What’s the top factor that drone pilots consider when making the decision to buy a new drone? While price does play into it, it’s far from the top factor in buyers’ purchasing decisions. It turns out, the most important factor for pilots buying a new drone is reliability.
That’s according to the DroneAnalyst 2020 Drone Market Sector Report, which asked 1,300 drone industry participants spread across 110 countries their habits, decisions and opinions on a variety of drone-related subjects, via an online survey. Survey respondents were asked to select up to three of their most important criteria when deciding to make a drone purchase decision, and reliability came out on top.
Here were the top three factors that people said they consider when purchasing a drone:
- Flight time
Of course, price is still a factor — and No. 3 most important at that.
“Drones already provide value but organizations need to get units out there to expand operations safely, reliably and in ways that don’t require heavy investments,” wrote Drone Analyst’s Head of Research David Benowitz in a blog post on his site. “This last emphasis on cost is critical when considering that drone programs have primarily begun from the bottom of an organization instead of from heavy management buy-in (and spending).”
That’s good news for companies trying to compete with Chinese drone-making giant DJI. DJI’s ecosystem is enormous, and it’s found a way to efficiently scale. And with that, its prices are the lowest you’ll find of high-quality drones.
The problem: many companies that have tried to build their own drones say part of the reason they can’t compete is because DJI’s prices are just so low. The company’s latest beginner-focused drone, the Mini 2, is less than $500 despite incredible specs such as ability to shoot 4K video, 31 minutes of flight time and a high-grade positioning and vision sensors that enable the drone to hover in one place.
Relatedly, most drone companies say are willing to spend more this year. 88% of respondents in a DroneDeploy survey of commercial drone operators said they expect to increase or maintain their spend on drone operations in 2021.
It seems as though price is just not the roadblock when it comes to deciding what drone to buy: it’s reliability. But there are also some other interesting factors that customers consider when buying drones:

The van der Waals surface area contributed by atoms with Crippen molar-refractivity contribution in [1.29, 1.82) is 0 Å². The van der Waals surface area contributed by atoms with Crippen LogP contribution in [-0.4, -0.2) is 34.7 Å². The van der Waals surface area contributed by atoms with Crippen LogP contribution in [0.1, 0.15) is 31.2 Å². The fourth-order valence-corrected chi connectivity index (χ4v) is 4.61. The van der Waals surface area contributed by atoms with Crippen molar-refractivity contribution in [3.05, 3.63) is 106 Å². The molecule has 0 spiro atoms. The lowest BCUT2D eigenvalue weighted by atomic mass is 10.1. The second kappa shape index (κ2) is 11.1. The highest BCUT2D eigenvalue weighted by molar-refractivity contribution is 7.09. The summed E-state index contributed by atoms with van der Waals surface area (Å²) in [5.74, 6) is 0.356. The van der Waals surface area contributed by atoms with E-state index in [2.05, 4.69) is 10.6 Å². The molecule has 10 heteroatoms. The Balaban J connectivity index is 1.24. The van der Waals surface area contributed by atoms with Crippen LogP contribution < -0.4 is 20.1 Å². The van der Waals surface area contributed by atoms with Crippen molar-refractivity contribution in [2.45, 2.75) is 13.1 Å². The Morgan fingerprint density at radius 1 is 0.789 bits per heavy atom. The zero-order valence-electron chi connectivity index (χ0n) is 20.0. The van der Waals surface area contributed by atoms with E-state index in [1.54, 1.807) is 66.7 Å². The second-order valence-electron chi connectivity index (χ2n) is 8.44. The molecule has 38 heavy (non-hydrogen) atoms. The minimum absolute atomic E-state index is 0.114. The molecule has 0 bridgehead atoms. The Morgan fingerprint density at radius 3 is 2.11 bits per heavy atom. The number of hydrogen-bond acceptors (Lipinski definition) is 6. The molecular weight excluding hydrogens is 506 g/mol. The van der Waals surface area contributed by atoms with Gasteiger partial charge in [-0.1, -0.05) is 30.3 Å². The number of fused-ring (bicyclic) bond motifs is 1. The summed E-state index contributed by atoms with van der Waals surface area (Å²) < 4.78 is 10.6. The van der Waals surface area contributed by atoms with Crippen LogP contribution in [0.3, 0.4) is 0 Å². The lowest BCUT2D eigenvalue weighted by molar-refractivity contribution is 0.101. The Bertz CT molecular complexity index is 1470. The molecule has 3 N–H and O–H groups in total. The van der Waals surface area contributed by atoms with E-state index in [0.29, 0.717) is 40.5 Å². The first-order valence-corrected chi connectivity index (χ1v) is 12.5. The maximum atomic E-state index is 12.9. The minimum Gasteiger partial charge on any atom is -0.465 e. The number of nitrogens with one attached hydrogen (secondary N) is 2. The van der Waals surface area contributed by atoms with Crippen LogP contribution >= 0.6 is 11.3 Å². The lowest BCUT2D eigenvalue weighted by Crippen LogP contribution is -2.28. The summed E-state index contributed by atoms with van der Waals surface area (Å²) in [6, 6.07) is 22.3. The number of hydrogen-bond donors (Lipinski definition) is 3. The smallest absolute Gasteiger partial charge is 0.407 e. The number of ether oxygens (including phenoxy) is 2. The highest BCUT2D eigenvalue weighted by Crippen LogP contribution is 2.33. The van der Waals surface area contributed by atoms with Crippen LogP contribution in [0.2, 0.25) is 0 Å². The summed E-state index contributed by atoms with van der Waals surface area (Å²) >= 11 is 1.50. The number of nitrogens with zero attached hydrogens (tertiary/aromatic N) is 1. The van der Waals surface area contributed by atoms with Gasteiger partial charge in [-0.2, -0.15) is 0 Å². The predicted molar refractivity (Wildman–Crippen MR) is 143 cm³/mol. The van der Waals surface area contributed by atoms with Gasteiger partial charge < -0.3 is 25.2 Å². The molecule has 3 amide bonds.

Flight automation capabilities
Only 31% of drone pilots said they would consider “flight automation capabilities” as one of their top three factors in purchasing a drone. Of course, autonomy is the literal definition of a drone, but many drones have varying degrees of autonomy.
DJI made a giant breakthrough in 2016 when it launched the DJI Phantom 4, which was the first consumer drone to have the ability to sense and avoid obstacles. That marked a huge leap in preventing drone crashes. Since then, sensors have become ubiquitous on almost all of DJI’s new drones.
And also since then, competitors have tried to one-up DJI. Notably, the American-made Skydio 2 is equipped with six, 200-degree color cameras so it can see everything in every direction — theoretically never crashing. It costs $999.
Beyond just sense and avoid, though, it seems like customers don’t prioritize other autonomous flight features such as video programming, as highly as something like price. DJI has put a lot of effort into developing autonomous flight programming for better video capture. Its latest drone, the DJI Air 2S, not only has four-way directional obstacle sensors, but also advanced cinematography features like MasterShots, which uses automatic flight path planning to set the drone’s course while recording video. There’s also FocusTrack, which includes pre-programmed modes like Spotlight 2.0, ActiveTrack 4.0 and Point of Interest 3.0 — all of which allow your drone to autonomously fly in directions that make your videos look just as advanced as those from a professional video operator.
For what it’s worth, a 2020 study proved that most drone pilots prefer manual flights (meaning they want their hands on the controller) than fully autonomous flights anyway.
Trust in the brand
And another standout answer in the survey is the 4th-most highly ranked answer: trust in the brand. That comes at a time when DJI has been in the hot seat for a number of reasons. Some drone pilot ‘hipsters’, if you will, are seeking alternative companies over concerns that the DJI market share (which is still an enormous ~70%, despite having slightly dropped over the past year) is too great. Recent anti-Chinese sentiment (in the drone industry and beyond) has led buyers to want to purchase from American drone companies. It didn’t help that the U.S. government has added DJI to a list of companies on its restricted trade list.
“While industry outsiders may see this as a weak point for DJI due to their Entity List addition, the state of competitors mean that customers’ second or third choice are often younger companies with unproven capabilities,” Benowitz wrote.
‘Young companies with unproven capabilities’ has led to situations like the Lily drone debacle. In that saga, a hugely-hyped Kickstarter drone never delivered, before finally getting acquired and made by another company, but with none of the cool features originally promised.
For customers concerned about getting burned by situations like the Lily drone, DJI is a much better bet. And putting together reliability with the other four primary purchasing factors for drones, it’s clear why the DJI monopoly is real.
“DJI offers and continuously releases new products that have a better price, performance and accessibility than nearly everything out there,” Benowitz wrote. “At the same time, many competitors have struggled to deliver or catch up. It is easy to pin the blame for the market’s underperformance against forecasts or general size on DJI, but no competitor has done better.”